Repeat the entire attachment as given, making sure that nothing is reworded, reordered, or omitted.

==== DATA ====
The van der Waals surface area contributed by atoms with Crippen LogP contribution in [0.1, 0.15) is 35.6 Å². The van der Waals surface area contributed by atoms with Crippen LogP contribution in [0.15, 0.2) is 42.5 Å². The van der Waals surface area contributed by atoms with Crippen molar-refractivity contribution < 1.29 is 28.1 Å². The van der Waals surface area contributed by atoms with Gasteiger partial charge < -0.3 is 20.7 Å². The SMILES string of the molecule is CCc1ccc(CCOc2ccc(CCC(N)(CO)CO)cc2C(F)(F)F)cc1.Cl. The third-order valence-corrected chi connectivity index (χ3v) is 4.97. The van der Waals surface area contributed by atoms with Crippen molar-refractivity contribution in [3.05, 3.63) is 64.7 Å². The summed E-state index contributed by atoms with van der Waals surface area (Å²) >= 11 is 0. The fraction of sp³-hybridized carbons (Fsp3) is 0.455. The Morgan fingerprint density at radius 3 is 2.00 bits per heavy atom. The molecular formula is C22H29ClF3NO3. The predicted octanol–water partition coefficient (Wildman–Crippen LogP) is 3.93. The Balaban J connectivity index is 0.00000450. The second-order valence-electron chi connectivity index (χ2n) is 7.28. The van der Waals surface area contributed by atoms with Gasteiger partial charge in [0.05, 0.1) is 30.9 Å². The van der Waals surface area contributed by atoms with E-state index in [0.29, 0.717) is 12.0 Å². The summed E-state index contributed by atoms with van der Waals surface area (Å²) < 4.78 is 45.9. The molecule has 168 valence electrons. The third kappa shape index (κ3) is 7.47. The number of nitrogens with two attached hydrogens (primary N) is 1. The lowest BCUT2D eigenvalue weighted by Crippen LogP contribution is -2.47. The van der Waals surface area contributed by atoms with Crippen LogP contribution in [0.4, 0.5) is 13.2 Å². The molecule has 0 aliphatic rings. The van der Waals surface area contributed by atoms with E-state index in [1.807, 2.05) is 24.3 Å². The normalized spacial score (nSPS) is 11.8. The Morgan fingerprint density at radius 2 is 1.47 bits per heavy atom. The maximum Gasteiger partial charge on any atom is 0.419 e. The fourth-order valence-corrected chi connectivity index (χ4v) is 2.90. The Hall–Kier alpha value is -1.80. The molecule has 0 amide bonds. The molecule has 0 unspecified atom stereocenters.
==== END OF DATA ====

The van der Waals surface area contributed by atoms with Crippen LogP contribution in [0.1, 0.15) is 35.6 Å². The van der Waals surface area contributed by atoms with Crippen LogP contribution in [0.15, 0.2) is 42.5 Å². The van der Waals surface area contributed by atoms with Crippen molar-refractivity contribution < 1.29 is 28.1 Å². The van der Waals surface area contributed by atoms with Gasteiger partial charge < -0.3 is 20.7 Å². The SMILES string of the molecule is CCc1ccc(CCOc2ccc(CCC(N)(CO)CO)cc2C(F)(F)F)cc1.Cl. The third-order valence-corrected chi connectivity index (χ3v) is 4.97. The van der Waals surface area contributed by atoms with Crippen molar-refractivity contribution in [3.05, 3.63) is 64.7 Å². The summed E-state index contributed by atoms with van der Waals surface area (Å²) >= 11 is 0. The fraction of sp³-hybridized carbons (Fsp3) is 0.455. The Morgan fingerprint density at radius 3 is 2.00 bits per heavy atom. The molecular formula is C22H29ClF3NO3. The predicted octanol–water partition coefficient (Wildman–Crippen LogP) is 3.93. The Balaban J connectivity index is 0.00000450. The second-order valence-electron chi connectivity index (χ2n) is 7.28. The van der Waals surface area contributed by atoms with Gasteiger partial charge in [0.05, 0.1) is 30.9 Å². The van der Waals surface area contributed by atoms with E-state index in [0.29, 0.717) is 12.0 Å². The summed E-state index contributed by atoms with van der Waals surface area (Å²) < 4.78 is 45.9. The molecule has 168 valence electrons. The third kappa shape index (κ3) is 7.47. The number of nitrogens with two attached hydrogens (primary N) is 1. The lowest BCUT2D eigenvalue weighted by Crippen LogP contribution is -2.47. The van der Waals surface area contributed by atoms with Crippen LogP contribution in [0.4, 0.5) is 13.2 Å². The molecule has 0 aliphatic rings. The van der Waals surface area contributed by atoms with E-state index in [1.807, 2.05) is 24.3 Å². The normalized spacial score (nSPS) is 11.8. The Morgan fingerprint density at radius 2 is 1.47 bits per heavy atom. The maximum Gasteiger partial charge on any atom is 0.419 e. The fourth-order valence-corrected chi connectivity index (χ4v) is 2.90. The Hall–Kier alpha value is -1.80. The molecule has 0 amide bonds. The molecule has 0 unspecified atom stereocenters.